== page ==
Background: In a previous meta-analysis of randomized controlled trials comparing lithium with placebo as a long-term treatment in bipolar disorders, we observed a clear preventative effect for manic episodes; however, the effect was equivocal for depressive episodes. Since then, the evidence base has grown further. In this update, we furthermore present the data on efficacy of lithium in comparison to alternative drug treatments. In addition, we analyze the data comparing lithium with placebo and other treatments regarding drop-outs due to reasons other than a mood episode and completion of study (no mood episode and no drop-out to reasons other than a mood episode).
Methods: Randomized controlled trials (RCTs) were sought comparing lithium with placebo and lithium with an alternative treatment in bipolar disorders where the stated intent of treatment was prevention of mood episodes. To this purpose, the Cochrane Central Register of Controlled Trials (CENTRAL) was searched. Reference lists of relevant papers and major textbooks of mood disorders were examined. Authors, other experts in the field, and pharmaceutical companies were contacted for knowledge of suitable trials, published or unpublished.
Results: For the comparison of lithium with placebo, seven trials (1,580 participants) were included. Lithium was more effective than placebo in preventing overall mood episodes (random effects RR 0.66, 95% CI 0.53 to 0.82), manic episodes (random effects RR 0.52, 95% CI 0.38 to 0.71), and, dependent on the type of analyses applied, depressive episodes (random effects RR 0.78, 95% CI 0.59 to 1.03; fixed effect RR 0.73, 95% CI 0.60 to 0.88). Lithium was inferior to placebo in leading to drop-outs for reasons other than a mood episode (random effects RR 1.33, 95% CI 1.07 to 1.65) but superior to placebo on study completion (random effects RR 1.69, 95% CI 1.12 to 2.55). For the comparison of lithium with anticonvulsants, seven trials were included (n = 1,305). In prevention of manic episodes, lithium showed superiority compared to anticonvulsants (random effects RR 0.66, 95% CI 0.44 to 1.00). However, there was no significant difference regarding prevention of overall mood episodes, depressive episodes, dropping-out to reasons other than a mood episode, or study completion.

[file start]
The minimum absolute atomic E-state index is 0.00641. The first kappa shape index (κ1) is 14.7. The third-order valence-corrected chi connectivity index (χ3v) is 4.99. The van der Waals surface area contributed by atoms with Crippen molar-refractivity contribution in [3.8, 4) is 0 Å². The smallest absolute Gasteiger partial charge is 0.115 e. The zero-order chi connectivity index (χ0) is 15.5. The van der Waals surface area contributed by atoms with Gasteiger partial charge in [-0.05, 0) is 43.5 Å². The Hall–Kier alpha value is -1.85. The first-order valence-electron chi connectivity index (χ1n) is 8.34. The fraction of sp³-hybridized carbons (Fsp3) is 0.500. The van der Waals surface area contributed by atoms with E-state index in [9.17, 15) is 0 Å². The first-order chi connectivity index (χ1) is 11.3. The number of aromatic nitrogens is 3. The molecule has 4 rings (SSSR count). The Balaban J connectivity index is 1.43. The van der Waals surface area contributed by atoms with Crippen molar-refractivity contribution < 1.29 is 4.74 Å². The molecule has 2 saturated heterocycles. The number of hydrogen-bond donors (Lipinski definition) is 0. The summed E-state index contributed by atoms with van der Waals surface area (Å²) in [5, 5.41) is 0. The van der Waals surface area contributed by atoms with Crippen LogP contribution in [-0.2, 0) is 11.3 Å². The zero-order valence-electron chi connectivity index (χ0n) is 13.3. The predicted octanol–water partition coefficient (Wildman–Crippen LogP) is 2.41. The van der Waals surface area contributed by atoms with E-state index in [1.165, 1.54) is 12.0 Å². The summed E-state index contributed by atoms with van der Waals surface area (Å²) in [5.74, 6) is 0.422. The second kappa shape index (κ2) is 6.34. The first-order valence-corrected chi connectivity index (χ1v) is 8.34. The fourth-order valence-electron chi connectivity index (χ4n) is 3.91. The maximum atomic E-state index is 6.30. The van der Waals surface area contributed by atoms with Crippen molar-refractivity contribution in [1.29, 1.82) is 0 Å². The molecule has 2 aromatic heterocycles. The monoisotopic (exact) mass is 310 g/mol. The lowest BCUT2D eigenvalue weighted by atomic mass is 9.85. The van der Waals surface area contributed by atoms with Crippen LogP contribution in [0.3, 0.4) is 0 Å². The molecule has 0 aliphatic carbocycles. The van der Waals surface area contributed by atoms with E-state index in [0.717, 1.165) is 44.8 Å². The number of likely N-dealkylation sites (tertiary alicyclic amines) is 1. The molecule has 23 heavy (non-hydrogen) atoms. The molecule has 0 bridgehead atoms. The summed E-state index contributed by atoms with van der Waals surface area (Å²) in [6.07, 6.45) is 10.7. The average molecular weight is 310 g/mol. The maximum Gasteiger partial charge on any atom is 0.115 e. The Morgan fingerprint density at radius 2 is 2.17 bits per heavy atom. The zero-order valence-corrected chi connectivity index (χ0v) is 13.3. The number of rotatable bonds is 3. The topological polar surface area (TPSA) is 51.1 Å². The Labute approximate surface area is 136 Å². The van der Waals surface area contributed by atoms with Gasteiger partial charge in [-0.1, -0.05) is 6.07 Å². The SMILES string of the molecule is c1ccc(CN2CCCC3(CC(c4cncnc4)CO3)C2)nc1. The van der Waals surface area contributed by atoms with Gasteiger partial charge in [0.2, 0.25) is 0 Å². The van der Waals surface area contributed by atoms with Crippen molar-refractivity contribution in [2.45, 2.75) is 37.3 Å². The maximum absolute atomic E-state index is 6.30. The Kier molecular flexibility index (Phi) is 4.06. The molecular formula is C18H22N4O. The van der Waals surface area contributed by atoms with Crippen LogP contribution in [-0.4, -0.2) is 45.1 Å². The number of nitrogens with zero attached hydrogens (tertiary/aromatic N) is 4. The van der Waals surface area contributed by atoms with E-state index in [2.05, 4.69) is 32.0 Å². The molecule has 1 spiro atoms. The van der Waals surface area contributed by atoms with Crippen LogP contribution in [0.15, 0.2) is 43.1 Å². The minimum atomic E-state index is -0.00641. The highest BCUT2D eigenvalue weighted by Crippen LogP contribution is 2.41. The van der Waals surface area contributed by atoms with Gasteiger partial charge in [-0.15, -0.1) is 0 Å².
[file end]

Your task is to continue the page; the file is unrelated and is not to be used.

Conclusions: The evidence base for lithium in the long-term treatment of bipolar disorders has strengthened. With no other drug available having such ample and consistent evidence for its efficacy lithium remains the most valuable treatment option in this indication.
Keywords: Anticonvulsants; Bipolar disorders; Lithium; Long-term treatment; Meta-analysis; Placebo; Randomized controlled trial; Systematic review.